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Trivia and Discussion: Early Warning for Genocide Prevention

This week’s topic is the importance of early warning in genocide prevention. To learn more, read the second chapter of the Genocide Prevention Task Force Report.


Email with the answer to the trivia question. Congratulations to Lyssa Wilson for being the first to respond with the correct answer last week!


Trivia: What are at least two warning signs for assessing risk of genocide?


Discussion: The Genocide Prevention Task Force Report outlines the challenges of and recommendations for the inclusion of early warning of genocide and mass atrocities into US foreign policy. While the report analyzes these recommendations on a general level, it does not specifically apply them to current conflicts or troublesome areas which threaten to become conflict zones.


How would the GPTF recommendations on early warning impact the conflicts in Sudan, Congo, Burma and other areas of concern if they were implemented into government policy?


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GPTF Report Chapter 2:

Early Warning: Assessing Risks and Triggering Action



  • Early warning: getting critical information to policymakers in time for them to take effective preventive action


  • Some preventive strategies can be employed without respect to when and where risks are greatest, but most will need to be targeted to specific situations at specific points in time; there are few one-size-fits-all solutions.


  • Early warning procedures should begin with global scanning and assessment of short- and long-term risks ("watch list"), then move to detailed monitoring and analysis of high-risk situations, and end with reliable mechanisms for communicating results to policymakers in a way that will promote sound preventive action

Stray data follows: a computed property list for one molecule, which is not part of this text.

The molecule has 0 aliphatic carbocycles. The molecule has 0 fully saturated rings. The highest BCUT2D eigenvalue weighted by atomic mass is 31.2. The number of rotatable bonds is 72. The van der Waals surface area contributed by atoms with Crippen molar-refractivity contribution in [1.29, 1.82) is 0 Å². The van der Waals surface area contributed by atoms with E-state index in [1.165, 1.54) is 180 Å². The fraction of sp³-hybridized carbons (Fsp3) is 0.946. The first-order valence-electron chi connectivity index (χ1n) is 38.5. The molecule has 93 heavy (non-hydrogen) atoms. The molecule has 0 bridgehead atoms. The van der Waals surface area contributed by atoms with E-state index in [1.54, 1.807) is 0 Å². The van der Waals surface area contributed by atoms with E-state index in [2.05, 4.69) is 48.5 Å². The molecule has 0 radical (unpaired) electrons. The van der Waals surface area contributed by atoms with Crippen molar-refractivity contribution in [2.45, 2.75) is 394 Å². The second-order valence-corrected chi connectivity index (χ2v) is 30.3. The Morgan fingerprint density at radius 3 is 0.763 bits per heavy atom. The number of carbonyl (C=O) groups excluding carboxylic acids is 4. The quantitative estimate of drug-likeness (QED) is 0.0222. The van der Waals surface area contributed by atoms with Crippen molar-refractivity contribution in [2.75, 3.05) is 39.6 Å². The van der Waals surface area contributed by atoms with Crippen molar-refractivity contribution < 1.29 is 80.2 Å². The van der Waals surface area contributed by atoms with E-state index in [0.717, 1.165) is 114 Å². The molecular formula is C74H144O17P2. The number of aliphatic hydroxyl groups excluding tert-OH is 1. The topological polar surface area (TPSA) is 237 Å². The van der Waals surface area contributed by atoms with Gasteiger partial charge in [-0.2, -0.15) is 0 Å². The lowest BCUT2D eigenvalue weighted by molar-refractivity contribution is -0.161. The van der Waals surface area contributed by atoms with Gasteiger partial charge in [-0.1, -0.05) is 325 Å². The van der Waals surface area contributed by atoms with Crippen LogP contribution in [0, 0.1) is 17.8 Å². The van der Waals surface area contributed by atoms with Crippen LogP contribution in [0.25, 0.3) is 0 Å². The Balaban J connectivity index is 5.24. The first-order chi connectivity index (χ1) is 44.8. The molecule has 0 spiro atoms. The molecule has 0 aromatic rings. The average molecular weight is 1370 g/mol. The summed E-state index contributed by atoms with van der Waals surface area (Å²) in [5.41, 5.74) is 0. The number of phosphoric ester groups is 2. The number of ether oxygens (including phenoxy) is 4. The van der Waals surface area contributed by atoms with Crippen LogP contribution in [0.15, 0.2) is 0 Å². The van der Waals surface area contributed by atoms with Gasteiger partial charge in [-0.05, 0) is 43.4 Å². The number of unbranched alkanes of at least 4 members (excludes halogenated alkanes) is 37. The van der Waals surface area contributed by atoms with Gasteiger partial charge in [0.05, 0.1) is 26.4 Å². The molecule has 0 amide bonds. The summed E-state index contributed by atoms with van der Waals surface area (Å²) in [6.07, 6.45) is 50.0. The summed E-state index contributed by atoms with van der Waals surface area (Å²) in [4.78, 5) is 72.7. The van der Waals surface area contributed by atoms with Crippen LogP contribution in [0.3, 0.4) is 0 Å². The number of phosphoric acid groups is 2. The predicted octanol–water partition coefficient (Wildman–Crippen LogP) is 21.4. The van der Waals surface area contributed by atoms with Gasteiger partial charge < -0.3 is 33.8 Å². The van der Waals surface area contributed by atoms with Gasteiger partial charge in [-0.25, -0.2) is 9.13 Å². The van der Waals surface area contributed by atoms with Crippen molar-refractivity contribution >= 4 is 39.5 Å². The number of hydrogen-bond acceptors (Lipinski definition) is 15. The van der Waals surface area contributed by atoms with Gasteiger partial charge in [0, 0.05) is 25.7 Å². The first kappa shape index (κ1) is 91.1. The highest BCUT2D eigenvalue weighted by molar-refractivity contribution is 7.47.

• Weakest link of early warning: communication of warning analysis to decision makers and a mechanism for using this analysis to support appropriate policy action


  • Challenges:
    • Tendency of US embassies to report only from capitals more than remote rural areas; insufficient practice for assessing risks of potential violence
    • While scholars have identified some long-term risk factors, it is difficult to find generalizable near-term indicators, "accelerators," or triggers of genocide and mass atrocities.
    • Earlier warning typically means lower confidence that the apparent trends toward mass atrocities are real and significant; they are easier to dismiss as being alarmist


  • Empirical analysis by the US government-sponsored Political Instability Task Force (PITF) and others indicates that the existence of armed conflict or a change in regime character are the strongest and most reliable factors in assessing risks of genocide.


  • Other risk factors:
    • Armed Conflict
    • State-led discrimination
    • History of genocide/mass atrocities
    • Exclusionary ideology
    • autocratic regime
    • Leadership instability
    • Nonviolent protest
    • High infant mortality
    • Ethnically polarized elite
    • Low trade openness/non-member of GATT/WTO
    • (from Barbara Harff)








  • Recommendation 2-1: The director of national intelligence should initiate the preparation of a national intelligence estimate (NIE) on worldwide risks of genocide and mass atrocities.
    •  This would engage policy analysts and policy-makers in posing relevant questions, considering evidence, and making judgments.
    •  NIEs are typically briefed to the President, members of Congress and other senior officials, therefore raising the profile of certain issues and highlighting areas of poor knowledge


  • Recommendation 2-2: The national security advisor and the director of national intelligence should establish genocide early warning as a formal priority for the intelligence community as a means to improve reporting and assessments on the potential for genocide and mass atrocities.